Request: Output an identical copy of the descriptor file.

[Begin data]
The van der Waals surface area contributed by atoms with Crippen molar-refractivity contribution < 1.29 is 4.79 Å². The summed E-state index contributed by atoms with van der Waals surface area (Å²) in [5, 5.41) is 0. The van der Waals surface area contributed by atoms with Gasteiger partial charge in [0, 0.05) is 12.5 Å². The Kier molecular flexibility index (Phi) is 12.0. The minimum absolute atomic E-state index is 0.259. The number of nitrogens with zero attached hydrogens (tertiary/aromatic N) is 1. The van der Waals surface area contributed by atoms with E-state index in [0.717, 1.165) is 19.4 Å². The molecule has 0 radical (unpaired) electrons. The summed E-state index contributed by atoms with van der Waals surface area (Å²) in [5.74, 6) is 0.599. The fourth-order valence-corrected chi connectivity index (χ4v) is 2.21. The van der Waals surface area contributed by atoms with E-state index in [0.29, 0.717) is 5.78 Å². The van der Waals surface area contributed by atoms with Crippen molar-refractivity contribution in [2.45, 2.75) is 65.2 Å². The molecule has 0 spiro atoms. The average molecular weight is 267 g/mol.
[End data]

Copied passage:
The van der Waals surface area contributed by atoms with Crippen molar-refractivity contribution < 1.29 is 4.79 Å². The summed E-state index contributed by atoms with van der Waals surface area (Å²) in [5, 5.41) is 0. The van der Waals surface area contributed by atoms with Gasteiger partial charge in [0, 0.05) is 12.5 Å². The Kier molecular flexibility index (Phi) is 12.0. The minimum absolute atomic E-state index is 0.259. The number of nitrogens with zero attached hydrogens (tertiary/aromatic N) is 1. The van der Waals surface area contributed by atoms with E-state index in [0.717, 1.165) is 19.4 Å². The molecule has 0 radical (unpaired) electrons. The summed E-state index contributed by atoms with van der Waals surface area (Å²) in [5.74, 6) is 0.599. The fourth-order valence-corrected chi connectivity index (χ4v) is 2.21. The van der Waals surface area contributed by atoms with E-state index in [0.29, 0.717) is 5.78 Å². The van der Waals surface area contributed by atoms with Crippen molar-refractivity contribution in [2.45, 2.75) is 65.2 Å². The molecule has 0 spiro atoms. The average molecular weight is 267 g/mol.